By Stephen Wright
WELLINGTON, New Zealand – Home sales fell in New Zealand in June as moderation in prices from last year’s stimulus peak prompted buyers to be cautious, while sellers hoped to preserve their recent quick capital gains.
The number of homes sold in June fell about 38% from a year earlier to 4,721 units and was down 17% from May. The median number of days to sell rose to 44 from 31 in June last year, another sign of a falling market.
The national median sale price for June was up from May and from a year earlier, but the annual rate of increase was moderate compared to 30% gains in 2021, according to figures from the Institute. New Zealand real estate published on Wednesday.
“There’s a lot more trading going on in the market today,” said real estate institute chief executive Jen Baird. “Buyers are more cautious of potential price drops after buying, and sellers naturally want the best possible prices in an uncertain market.”
House prices in New Zealand have risen by around 45% in 2020 and 2021, boosted by expansive fiscal and monetary stimulus in response to the Covid-19 pandemic and a long-standing housing shortage.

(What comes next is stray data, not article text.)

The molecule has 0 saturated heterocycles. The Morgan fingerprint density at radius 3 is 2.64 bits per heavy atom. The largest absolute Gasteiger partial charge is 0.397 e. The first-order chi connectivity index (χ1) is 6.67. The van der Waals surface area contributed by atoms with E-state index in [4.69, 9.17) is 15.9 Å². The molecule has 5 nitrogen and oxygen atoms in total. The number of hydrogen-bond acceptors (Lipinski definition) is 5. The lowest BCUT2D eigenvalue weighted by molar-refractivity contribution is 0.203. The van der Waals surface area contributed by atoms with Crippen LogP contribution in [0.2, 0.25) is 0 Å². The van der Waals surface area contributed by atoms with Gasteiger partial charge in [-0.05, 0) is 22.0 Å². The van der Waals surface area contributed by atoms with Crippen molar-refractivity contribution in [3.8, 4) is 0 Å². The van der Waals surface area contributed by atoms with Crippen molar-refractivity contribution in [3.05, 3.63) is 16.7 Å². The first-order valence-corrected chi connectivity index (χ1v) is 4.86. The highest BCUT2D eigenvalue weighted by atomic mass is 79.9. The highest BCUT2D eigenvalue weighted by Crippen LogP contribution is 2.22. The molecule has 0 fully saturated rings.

Price increases have slowed since late last year after the central bank tightened lending rules and raised interest rates. Changes to consumer credit regulations, which made it more difficult to obtain financing, and the government’s removal of tax benefits for property investors, also blunted demand.
The national median sale price of 850,000 New Zealand dollars ($521,000) in June was 4.2% higher than a year earlier and 1.2% higher than in May. The June median price is down 8.1% from its record high of NZ$925,000 in November last year.
“As the market stabilizes and the strong growth we’ve seen through 2021 dissipates, downward pressure on prices could improve affordability,” Ms Baird said. “However, this is offset by higher mortgage costs and broader economic headwinds which may continue to dampen people’s appetite to enter the market, either as a buyer or a seller.”
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